John was at least familiar with this aspect of Christ’s Person, though he was no more ready for it than during his first encounter with Jesus’ unveiled glory on the mount of transfiguration. Our Lord is the brightness of God’s glory and the express image of His person, Hebrews 1:3. Christ is the physical embodiment of deity in its fullness, Colossians 1:19; 2:9.

Yet there is a special promise to the Jews in this appearance of our Lord. The prophet Malachi writes: “But to you who fear My name the Sun of Righteousness shall arise with healing in His wings,” Malachi 4:2. The resplendence of Christ’s glory will make the earth mourn at His coming, and the Jews too shall mourn for killing the Author of life. But after this period of mourning they shall repent nationally and gladly receive Jesus Christ as the Messiah, Son of David and heir to his throne. This is a foretaste of things to come. When our Lord returns in power, no more shall the meek Lamb of God walk among men, but the Lion of the tribe of Judah. The days of turning Jesus’ name into a profane word, or mocking God’s dear Son will be ended, for the earth shall see God’s glory manifest in Jesus Christ, and they will be afraid. Even so, come Lord Jesus.

1:17 And when I saw him, I fell at his feet as dead.
When Moses came down from his encounter with God on Mount Sinai the people were afraid to venture near to him, Exodus 34:29-30. When Job saw his righteousness compared to the Lord’s he abhorred himself, Job 42:5-6. When Ezekiel saw God, he collapsed on his face in humility, Ezekiel 1:28. Joshua did likewise in a similar circumstance, Joshua 5:14. Daniel was so distraught by his encounter that he needed to be revived, Daniel 8:17-18. John had known Jesus in His humility; it was something far else to know Him in the power of His resurrection. As Paul wrote: “though we have known Christ according to the flesh, yet now we know Him thus no longer,” 2nd Corinthians 5:16. We as Christians are much to blame for allowing the holiness of Christ and the majesty of His person to be neglected subjects. We promote His love, forgiveness and mercy to almost or total exclusion of His righteousness, glory, holiness and sovereignty. We have a church of professing Christians who are so in love with Christ’s love that it has been warped into a perversion of genuine Christian love.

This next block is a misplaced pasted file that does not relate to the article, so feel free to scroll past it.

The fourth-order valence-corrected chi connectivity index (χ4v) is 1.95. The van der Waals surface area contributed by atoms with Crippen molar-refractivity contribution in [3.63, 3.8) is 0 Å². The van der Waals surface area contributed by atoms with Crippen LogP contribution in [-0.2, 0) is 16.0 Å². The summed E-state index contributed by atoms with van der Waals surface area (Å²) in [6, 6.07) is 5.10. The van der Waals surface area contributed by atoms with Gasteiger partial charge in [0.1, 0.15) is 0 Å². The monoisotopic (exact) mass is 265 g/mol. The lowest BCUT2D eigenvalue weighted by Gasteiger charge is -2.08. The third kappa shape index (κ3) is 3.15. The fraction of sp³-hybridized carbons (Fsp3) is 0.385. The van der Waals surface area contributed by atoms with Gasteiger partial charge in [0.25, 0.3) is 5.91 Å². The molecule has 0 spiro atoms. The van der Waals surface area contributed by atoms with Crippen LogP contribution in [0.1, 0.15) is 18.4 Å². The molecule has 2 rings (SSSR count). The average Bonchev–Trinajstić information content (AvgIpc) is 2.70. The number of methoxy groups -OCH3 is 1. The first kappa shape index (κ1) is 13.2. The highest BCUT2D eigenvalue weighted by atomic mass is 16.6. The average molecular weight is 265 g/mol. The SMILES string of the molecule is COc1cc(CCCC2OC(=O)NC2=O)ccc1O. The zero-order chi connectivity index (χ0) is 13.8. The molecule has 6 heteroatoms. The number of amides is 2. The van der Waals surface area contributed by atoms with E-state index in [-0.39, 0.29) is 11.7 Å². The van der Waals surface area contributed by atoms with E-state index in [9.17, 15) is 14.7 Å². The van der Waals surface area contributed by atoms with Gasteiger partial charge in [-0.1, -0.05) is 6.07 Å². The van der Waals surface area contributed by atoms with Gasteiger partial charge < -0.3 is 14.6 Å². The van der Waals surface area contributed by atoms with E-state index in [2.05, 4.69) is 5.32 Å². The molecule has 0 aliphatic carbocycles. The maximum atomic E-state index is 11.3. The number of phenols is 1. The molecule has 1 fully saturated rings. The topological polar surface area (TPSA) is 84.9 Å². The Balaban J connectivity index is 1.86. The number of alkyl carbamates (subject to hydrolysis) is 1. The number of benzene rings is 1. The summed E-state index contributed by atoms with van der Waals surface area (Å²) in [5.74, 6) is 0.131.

Jesus loves; but not at the expense of truth. He forgives; but not unjustly. He demonstrates mercy, but does not dispense it universally. There is no brotherhood of man and universal Fatherhood of God; there is forgiveness, grace and mercy found in repentance and faith in Christ; otherwise there is condemnation and the wrath of God abiding on those who (in their opinion) think Jesus is too loving to damn the lost or reject anyone on any grounds. This is not what the Bible tells us. Christ loves sinners, but He cannot allow a sinner stained in his sins to enter Heaven; we must be cleansed by His blood through faith. The alternative is eternal separation in the Lake of Fire. Remember, brethren; John—the apostle who Jesus loved—fell as dead at His feet merely looking upon Him! As Peter wrote, “If the righteous one is scarcely saved, where will the ungodly and the sinner appear?” 1st Peter 4:18.

1 comment:

  1. Another really good post, Ian.

    I am inclined to believe that the angels of the churches refer to the leaders of these churches, since there would be no need for john to write a message to literal angels, but like you I would not want to be too dogmatic.

    Isn't it interesting how many of the supposed visions of God today never seem to result in the humility and repentance we find every time people saw a vision of God in the Bible?

    If you're interested, i left a short answer to your comment on my post.

    ReplyDelete